In 1907 Aurobindo resigned from the Bengal National College. At his farewell party, Aurobindo's students asked him for some words of advice. He responded with a momentous and soul-stirring speech, saying:
Hand in hand with his political activities of those days, Aurobindo also pursued his spiritual inclinations. He took as his spiritual guide a yogi by the name of Vishnu Bhaskar Lele. Just before meeting with Aurobindo, Lele had the intuition that he was about to give initiation to a very great soul. In 1908 Aurobindo stayed with Lele for three days and Lele instructed him in meditation, specially how to make his mind completely blank. Lele was extremely proud of his student. What it had taken Lele himself six long years to accomplish, Aurobindo accomplished in just three days. He far surpassed Lele.
On May 4th, 1908 Aurobindo was suddenly arrested on charges of sedition and imprisoned in Alipore Jail. He was to remain there for twelve months. This period of enforced seclusion was actually a blessing in disguise for Aurobindo. It enabled him to carry on his yoga uninterrupted and he passed hour after hour in his cramped cell in silent contemplation. For fifteen days he vividly heard the voice of Swami Vivekananda speaking to him about the Supermind. As Aurobindo Ghose progressed towards his God-realisation, he had the vision of Vasudeva, Lord Krishna, everywhere and in everything. Sri Krishna assured him that He would work in and through Aurobindo's junior counsel, Chitta Ranjan Das, to secure Aurobindo's acquittal. Sri Krishna also gave Aurobindo direct assurance that India's independence would be achieved — but that the rest of the work towards that end would be carried out by others, while he himself would have to work for a higher Cause.
While concluding the case for the defence, C. R. Das said:
After his acquittal on May 6th, 1909 Sri Aurobindo started two publications: the Dharma in Bengali and the Karmayogin in English. In 1910 he received an Adesh or 'Command' from Above and abruptly quit all his political activities. He retired into seclusion, first at French Chandernagore, then at French Pondicherry, to work for the greater Cause of the world's spiritual transformation and divinisation.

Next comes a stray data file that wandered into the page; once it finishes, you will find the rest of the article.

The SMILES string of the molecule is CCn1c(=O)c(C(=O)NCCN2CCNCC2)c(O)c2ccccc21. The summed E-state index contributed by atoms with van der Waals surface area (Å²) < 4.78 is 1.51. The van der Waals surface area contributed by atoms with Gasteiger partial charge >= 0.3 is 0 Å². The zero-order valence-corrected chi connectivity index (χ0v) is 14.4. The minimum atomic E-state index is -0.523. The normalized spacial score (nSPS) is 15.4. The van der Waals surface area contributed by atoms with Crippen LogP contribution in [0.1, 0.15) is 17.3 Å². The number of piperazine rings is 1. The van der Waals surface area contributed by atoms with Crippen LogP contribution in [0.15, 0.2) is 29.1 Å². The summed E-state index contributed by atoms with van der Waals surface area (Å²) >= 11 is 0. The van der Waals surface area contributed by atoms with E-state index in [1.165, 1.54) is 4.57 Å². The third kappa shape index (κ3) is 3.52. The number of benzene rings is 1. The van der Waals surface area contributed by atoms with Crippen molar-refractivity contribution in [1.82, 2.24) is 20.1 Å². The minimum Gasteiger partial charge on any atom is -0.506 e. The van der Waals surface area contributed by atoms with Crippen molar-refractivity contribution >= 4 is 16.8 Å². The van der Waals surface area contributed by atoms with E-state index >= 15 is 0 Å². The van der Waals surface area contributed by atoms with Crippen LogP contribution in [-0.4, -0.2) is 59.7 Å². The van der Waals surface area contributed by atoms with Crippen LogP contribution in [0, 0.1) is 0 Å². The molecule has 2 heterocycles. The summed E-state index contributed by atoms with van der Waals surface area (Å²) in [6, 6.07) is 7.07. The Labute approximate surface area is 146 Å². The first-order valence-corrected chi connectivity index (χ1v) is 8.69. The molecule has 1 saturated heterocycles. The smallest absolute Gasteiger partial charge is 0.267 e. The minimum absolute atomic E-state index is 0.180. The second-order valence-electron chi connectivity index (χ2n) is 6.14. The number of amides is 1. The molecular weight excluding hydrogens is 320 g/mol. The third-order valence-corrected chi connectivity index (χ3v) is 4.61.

Because he had taken refuge in French territory, Sri Aurobindo could not be recaptured by the British. However, they posted a spy in his household to report on his movements. This spy became Sri Aurobindo's cook. At the end of six months, the spy came to Sri Aurobindo and made a clean breast of his real motives. Then, with tears in his eyes, he offered Sri Aurobindo all his savings from the Government pay and begged his forgiveness. Sri Aurobindo did forgive him, smilingly and unreservedly.
From 1910 to 1920, from his base at Pondicherry, Sri Aurobindo conducted the Arya, a philosophical monthly into which he poured his spirituality-flooded message. These writings formed the basis of his major works: The Life Divine, The Synthesis of Yoga, Essays on the Gita and many more. He also wrote essays on poetry and literature, including The Future Poetry, Hymns to the Mystic Fire and two volumes of Collected Poems and Plays. His last and greatest work is Savitri, the epitome of spiritual autobiography, It is an epic of 23,814 lines, far surpassing in height, depth and length any epic in Greek, Latin, English, Italian or German. It is, indeed, a new Veda for the New Age.
On November 24th, 1926 Sri Aurobindo attained to his spiritual perfection. He withdrew from all contacts and put into the hands of his spiritual Collaborator, the Mother, the disciples who had gathered around him. This marked the beginning of the Ashram at Pondicherry.
For over twenty-four years, with the Mother working in front, he continued with his yoga, not caring to rest on the laurels of his first Victory, but pushing upward till he found himself within sight of his supreme and final Victory which alone could achieve the end of his Mission: the descent of what he called the Supermind into the very cells of his physical body.
India's independence was won on August 15th, 1947. Most significantly, this was Sri Aurobindo's own Birth Day. He was requested to offer a message to the free nation and he began:
August 15th is my own birthday and it is naturally gratifying to me that it should have assumed this vast significance. I take this coincidence, not as a fortuitous accident, but as the sanction and seal of the Divine Force that guides my steps on the work with which I began life, the beginning of its full fruition....""